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Am J Pathol. 1997 Jul;151(1):33-5.

Transforming growth factor-beta receptor type 2 mutations and microsatellite instability in sporadic colorectal adenomas and carcinomas.

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Department of Pathology, University of Utah Health Sciences Center, Salt Lake City 84132, USA.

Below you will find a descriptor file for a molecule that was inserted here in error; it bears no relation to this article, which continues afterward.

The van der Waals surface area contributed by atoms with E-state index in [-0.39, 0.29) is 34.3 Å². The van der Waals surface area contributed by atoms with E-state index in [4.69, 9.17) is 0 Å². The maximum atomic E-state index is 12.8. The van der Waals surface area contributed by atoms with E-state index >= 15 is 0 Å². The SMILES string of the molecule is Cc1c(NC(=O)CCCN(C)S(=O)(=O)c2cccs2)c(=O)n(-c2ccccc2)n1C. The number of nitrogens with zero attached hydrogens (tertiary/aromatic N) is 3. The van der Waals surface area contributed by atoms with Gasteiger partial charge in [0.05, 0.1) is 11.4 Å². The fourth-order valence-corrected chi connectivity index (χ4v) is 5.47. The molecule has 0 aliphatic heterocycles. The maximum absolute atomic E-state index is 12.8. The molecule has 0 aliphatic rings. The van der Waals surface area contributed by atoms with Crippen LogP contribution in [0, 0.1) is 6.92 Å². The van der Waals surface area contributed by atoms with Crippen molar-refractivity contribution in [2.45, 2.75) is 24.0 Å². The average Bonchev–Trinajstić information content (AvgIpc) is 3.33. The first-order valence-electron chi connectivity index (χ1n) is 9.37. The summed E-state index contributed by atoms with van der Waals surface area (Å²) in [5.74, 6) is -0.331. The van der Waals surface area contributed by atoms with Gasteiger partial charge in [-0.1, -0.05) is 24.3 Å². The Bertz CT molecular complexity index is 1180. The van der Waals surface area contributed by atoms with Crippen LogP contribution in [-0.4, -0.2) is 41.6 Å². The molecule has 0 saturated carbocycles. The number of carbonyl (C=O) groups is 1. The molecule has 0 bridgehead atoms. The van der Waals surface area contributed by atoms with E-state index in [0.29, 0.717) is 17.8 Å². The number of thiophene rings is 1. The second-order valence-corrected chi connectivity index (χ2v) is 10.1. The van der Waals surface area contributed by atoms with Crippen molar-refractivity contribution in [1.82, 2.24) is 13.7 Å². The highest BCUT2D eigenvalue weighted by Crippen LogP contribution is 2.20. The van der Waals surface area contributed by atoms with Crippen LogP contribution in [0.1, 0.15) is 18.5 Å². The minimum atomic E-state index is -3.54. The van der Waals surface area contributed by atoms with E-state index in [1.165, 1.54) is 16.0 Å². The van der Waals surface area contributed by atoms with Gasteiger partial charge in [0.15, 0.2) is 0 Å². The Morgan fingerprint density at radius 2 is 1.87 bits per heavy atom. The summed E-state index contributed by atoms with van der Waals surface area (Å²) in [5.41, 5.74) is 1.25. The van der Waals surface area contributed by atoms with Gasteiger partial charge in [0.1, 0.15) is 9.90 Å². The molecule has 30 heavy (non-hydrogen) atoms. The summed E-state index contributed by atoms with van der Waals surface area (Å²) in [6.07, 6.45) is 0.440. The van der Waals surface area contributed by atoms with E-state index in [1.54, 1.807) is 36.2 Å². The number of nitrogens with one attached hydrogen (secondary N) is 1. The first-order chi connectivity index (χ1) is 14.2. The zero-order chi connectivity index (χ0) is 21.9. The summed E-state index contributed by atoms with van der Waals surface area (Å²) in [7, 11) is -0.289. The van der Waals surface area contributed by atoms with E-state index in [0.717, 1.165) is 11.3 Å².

Frame-shift mutations in a run of 10 adenines (A10) of the transforming growth factor-beta receptor type 2 gene (TGF-beta RII) are commonly seen in inherited and sporadic colonic cancers that exhibit microsatellite instability. A10 mutations and instability also are commonly seen in hereditary nonpolyposis colon cancer-associated adenomas. However, instability is quite rare in sporadic adenomas, and the timing of acquisition of A10 mutations with respect to the sporadic adenoma-carcinoma sequence has not been reported. We evaluated 100 sporadic colorectal cancers and 164 sporadic adenomas for microsatellite instability with a set of 10 tetranucleotide polymerase chain reaction primer sets and for A10 frame-shift mutations. A10 mutations were significantly associated with microsatellite instability in colorectal cancers, being seen in 9 of 11 cancers with 50% or greater instability and in 0 of 89 tumors with less than 50% instability (P < 0.0001). A10 mutations were not detected in any adenomas, only three of which (1.8%) exhibited significant (30% or greater) instability. We conclude that both TGF-beta RII frame-shift mutations and microsatellite instability occur at a relatively late stage of sporadic colorectal tumorigenesis. A10 frame-shift mutations appear to be restricted to sporadic colorectal cancers with extensive microsatellite instability.

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